Grandma Anna Gabriela Brozman and Grandpa John Silinski, Mom and Dad, Mike, Tom, and I
This was the 1960s cast of family members that got together each Thanksgiving in a small cozy 3rd floor, 2 bedroom apartment, of an old tenement building in Yonkers, NY (their home for 40+ years). Allow me to recount (while my mental facilities still allow) our 1960s Thanksgivings.
The 1 hour "groundhog counting" journey took us from our home at 7 Merrimac rd, Poughkeepsie, NY, down the Taconic State parkway to Orchard St Yonkers, NY. Upon arrival there would be navigational penance where Dad would eventually find a parking space on the crowded street, followed by the ritual foot race up 3 flights of old wooden stairs guided by dark brown banisters to the top where Grandma and Grandpa waited with smiles and open arms. Of coarse, yours truly, being the oldest and the fastest was always to the top 1st (I wonder who would win that foot race today! ). On the way up we would pass Ed and Mary Brozman Klapp, and John and Vera Brozman Yambric (the 3 Brozman sisters lived in the same building with their families for 40+ years). The apartment had an enclosed but unheated narrow breezeway with windows on one side and a 2nd stairway to the back of the building on the other. This space was used by Grandma to access the outside clothes line which strung from their building to another building across the 20'x20' "yard" . Looking out that view watching Grandma hang clothes awed and dizzied me.
Entrance to the apartment was straight into a small kitchen where Grandma worked her magic, that also had a very small window where at the end of the day we would throw out the few remaining turkey scraps to the alley cats 3 stories below. The traditional watching of the Macys Parade, football games, and the Laurel and Hardy version of "March of the wooden soldiers" were all done from a room at the back of the apartment. I think there was only 1 standalone gas "box" that stood just off center of the room used to heat the small apartment. Down the narrow hallway thru the kitchen at the other end of the apartment was a small dining room that overlooked the yard / alley where the clothes line was at.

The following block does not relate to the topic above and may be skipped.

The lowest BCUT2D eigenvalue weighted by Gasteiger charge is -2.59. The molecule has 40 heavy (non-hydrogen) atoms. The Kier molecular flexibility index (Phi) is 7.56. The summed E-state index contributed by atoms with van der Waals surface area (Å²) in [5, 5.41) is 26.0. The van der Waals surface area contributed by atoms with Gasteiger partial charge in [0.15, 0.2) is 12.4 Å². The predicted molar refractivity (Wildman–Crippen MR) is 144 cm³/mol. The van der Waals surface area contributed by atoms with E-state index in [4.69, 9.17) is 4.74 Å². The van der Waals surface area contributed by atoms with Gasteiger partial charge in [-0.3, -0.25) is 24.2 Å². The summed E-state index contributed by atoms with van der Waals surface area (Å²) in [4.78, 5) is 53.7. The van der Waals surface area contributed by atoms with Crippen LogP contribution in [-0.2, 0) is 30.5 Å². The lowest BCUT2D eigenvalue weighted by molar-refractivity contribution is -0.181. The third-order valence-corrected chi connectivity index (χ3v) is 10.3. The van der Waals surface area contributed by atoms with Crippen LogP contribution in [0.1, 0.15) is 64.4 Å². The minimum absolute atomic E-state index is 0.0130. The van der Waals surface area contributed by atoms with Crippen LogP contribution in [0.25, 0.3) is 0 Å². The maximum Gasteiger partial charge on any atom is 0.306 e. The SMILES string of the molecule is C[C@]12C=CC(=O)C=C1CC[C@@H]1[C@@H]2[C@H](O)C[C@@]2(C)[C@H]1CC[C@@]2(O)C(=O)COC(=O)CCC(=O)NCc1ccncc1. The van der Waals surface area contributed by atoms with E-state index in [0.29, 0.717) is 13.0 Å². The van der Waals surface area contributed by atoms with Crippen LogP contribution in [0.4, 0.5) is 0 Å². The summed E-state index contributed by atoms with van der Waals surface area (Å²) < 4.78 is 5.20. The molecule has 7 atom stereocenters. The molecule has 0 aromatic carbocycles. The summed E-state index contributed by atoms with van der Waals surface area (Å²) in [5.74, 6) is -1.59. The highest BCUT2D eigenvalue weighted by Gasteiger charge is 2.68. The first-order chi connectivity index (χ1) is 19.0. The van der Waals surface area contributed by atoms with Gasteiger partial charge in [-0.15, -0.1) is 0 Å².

The table was always set beautifully, with plateware handed down from generations brought over from Czechoslovakia. We still use those dishes today (pics in gallery). Grandma and Grandpa Silinski worked jobs as a clerk, and a skyscraper / iron worker. They did not have much, but they always made Thanksgiving seem plentiful with the traditional big turkey, cranberry sauce, stuffing, gravy, apple pie. I always appreciated the day, and underestimated the work put in by Grandma especially to make the feast a great success with their meager means of living. Perhaps, more importantly, it was her uncompromising love that made the day seem even more plentiful.
Thanks especially to you Grandma Anna as I start Thanksgiving day each year, striving to practice the love and grace you taught us in your remembrance.